Normals.

Let’s focus on normals. As we know the normal is given by the gradient of the curve, (since the gradient of a function is perpendicular to the contour lines)

and,

So, we never know whether these normal are balanced. It depends on the curve and elipse equations. Thus we introduce a scalar, non-zero constant, $\lambda$ (to balance the point of interection, where the maxima or minima lies).

$$\nabla_{x,y} f = \lambda \nabla_{x,y} g$$

This constant is called the Lagrange multiplier.

We continue solving this equation,

$$\nabla_{x,y} f - \lambda \nabla_{x,y} g = 0$$

Note, setting $\lambda = 0$ is a solution if $f(x,y)$ is at the level (horizontal) regardless of $g(x,y)$.

Let us define another function $\mathscr{L}(x,y,\lambda) \equiv f(x,y) + \lambda g(x,y)$ to include all the conditions into one equation and solve for $\nabla_{x,y,\lambda}\mathscr{L}(x,y,\lambda) = 0.$ [ this function is also called the Lagrangian Function, also note that $\lambda$ can be positive or negative ]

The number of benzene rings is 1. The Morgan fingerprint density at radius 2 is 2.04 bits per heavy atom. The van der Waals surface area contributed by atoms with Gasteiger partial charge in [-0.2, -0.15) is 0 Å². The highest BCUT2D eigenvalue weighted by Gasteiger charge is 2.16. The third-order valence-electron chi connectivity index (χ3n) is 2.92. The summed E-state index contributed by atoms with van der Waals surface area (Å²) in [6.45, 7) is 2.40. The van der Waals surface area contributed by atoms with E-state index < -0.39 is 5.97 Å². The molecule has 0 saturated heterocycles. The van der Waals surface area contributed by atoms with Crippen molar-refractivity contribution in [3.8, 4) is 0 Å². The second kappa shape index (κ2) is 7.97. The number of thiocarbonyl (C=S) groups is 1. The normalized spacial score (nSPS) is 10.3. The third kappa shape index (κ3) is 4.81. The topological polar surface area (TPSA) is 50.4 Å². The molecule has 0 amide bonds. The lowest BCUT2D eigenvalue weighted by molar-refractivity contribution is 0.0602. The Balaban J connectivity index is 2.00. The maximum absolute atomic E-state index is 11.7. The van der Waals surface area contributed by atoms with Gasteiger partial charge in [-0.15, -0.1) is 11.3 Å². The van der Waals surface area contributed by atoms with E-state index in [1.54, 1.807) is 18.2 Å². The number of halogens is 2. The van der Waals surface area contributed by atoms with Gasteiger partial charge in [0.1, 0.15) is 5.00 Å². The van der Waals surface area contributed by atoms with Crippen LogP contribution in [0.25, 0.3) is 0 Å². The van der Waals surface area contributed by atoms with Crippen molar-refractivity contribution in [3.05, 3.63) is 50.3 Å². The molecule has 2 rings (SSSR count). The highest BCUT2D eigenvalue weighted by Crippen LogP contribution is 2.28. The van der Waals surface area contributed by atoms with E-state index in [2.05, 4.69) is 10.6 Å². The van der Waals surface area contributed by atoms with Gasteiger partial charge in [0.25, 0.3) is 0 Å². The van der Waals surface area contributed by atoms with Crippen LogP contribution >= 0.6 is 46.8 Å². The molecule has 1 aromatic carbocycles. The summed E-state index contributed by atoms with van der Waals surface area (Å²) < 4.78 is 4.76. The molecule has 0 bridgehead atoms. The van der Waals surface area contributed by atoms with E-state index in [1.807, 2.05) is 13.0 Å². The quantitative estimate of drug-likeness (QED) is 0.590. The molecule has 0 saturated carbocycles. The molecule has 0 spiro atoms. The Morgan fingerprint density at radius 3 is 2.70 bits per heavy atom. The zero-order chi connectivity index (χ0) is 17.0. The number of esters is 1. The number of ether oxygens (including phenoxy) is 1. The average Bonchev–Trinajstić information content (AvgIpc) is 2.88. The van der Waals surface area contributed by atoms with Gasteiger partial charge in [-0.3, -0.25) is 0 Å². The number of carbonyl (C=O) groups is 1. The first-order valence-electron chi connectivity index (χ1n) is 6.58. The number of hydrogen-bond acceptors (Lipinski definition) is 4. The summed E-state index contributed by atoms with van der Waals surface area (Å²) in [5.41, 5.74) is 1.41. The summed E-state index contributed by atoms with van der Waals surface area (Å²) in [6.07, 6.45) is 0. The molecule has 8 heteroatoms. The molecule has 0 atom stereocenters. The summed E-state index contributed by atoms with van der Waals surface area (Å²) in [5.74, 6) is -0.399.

As there are three unknowns, $x,y$ and $\lambda$, would need to solve three equations.

The constraint condition, $\nabla_{x,y} f = \lambda \nabla_{x,y} g$ is found by setting $\nabla_x \mathscr{L} = 0$ and further, the condition $\nabla_{\lambda} \mathscr{L}(x,y,\lambda) = 0$ leads to $g(x,y) = 0$.

An example will make this much more clear.

Example 1. Let us find stationary points of the function $f(x,y) = x^2 + y^2 + 1$ subject to constraint $g(x,y) = x + y - 1 = 0$. Plot of $f(x,y) = x^2 + y^2 + 1$ and $g(x,y) = x + y - 1 = 0$.